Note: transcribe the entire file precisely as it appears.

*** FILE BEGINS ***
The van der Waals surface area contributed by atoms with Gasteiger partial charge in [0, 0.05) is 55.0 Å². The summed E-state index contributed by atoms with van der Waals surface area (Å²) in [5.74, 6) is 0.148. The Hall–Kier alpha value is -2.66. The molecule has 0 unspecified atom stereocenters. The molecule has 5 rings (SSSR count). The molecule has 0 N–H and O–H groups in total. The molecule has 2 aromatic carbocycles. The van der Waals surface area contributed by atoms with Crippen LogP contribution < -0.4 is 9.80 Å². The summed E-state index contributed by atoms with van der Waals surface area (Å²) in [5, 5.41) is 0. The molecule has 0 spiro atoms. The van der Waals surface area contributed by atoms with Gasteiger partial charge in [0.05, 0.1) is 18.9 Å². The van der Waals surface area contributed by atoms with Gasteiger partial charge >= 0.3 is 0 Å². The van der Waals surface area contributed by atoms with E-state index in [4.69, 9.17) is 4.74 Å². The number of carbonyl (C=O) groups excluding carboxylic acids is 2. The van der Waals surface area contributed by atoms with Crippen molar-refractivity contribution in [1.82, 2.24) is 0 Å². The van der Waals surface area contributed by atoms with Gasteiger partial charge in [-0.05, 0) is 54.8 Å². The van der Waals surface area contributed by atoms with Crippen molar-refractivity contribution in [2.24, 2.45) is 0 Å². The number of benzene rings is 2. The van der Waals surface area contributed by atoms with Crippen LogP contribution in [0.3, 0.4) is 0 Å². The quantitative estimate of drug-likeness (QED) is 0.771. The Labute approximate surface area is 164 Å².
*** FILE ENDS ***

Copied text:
The van der Waals surface area contributed by atoms with Gasteiger partial charge in [0, 0.05) is 55.0 Å². The summed E-state index contributed by atoms with van der Waals surface area (Å²) in [5.74, 6) is 0.148. The Hall–Kier alpha value is -2.66. The molecule has 0 unspecified atom stereocenters. The molecule has 5 rings (SSSR count). The molecule has 0 N–H and O–H groups in total. The molecule has 2 aromatic carbocycles. The van der Waals surface area contributed by atoms with Crippen LogP contribution < -0.4 is 9.80 Å². The summed E-state index contributed by atoms with van der Waals surface area (Å²) in [5, 5.41) is 0. The molecule has 0 spiro atoms. The van der Waals surface area contributed by atoms with Gasteiger partial charge in [0.05, 0.1) is 18.9 Å². The van der Waals surface area contributed by atoms with Gasteiger partial charge >= 0.3 is 0 Å². The van der Waals surface area contributed by atoms with E-state index in [4.69, 9.17) is 4.74 Å². The number of carbonyl (C=O) groups excluding carboxylic acids is 2. The van der Waals surface area contributed by atoms with Crippen molar-refractivity contribution in [1.82, 2.24) is 0 Å². The van der Waals surface area contributed by atoms with Gasteiger partial charge in [-0.05, 0) is 54.8 Å². The van der Waals surface area contributed by atoms with Crippen molar-refractivity contribution in [2.24, 2.45) is 0 Å². The number of benzene rings is 2. The van der Waals surface area contributed by atoms with Crippen LogP contribution in [0.3, 0.4) is 0 Å². The quantitative estimate of drug-likeness (QED) is 0.771. The Labute approximate surface area is 164 Å².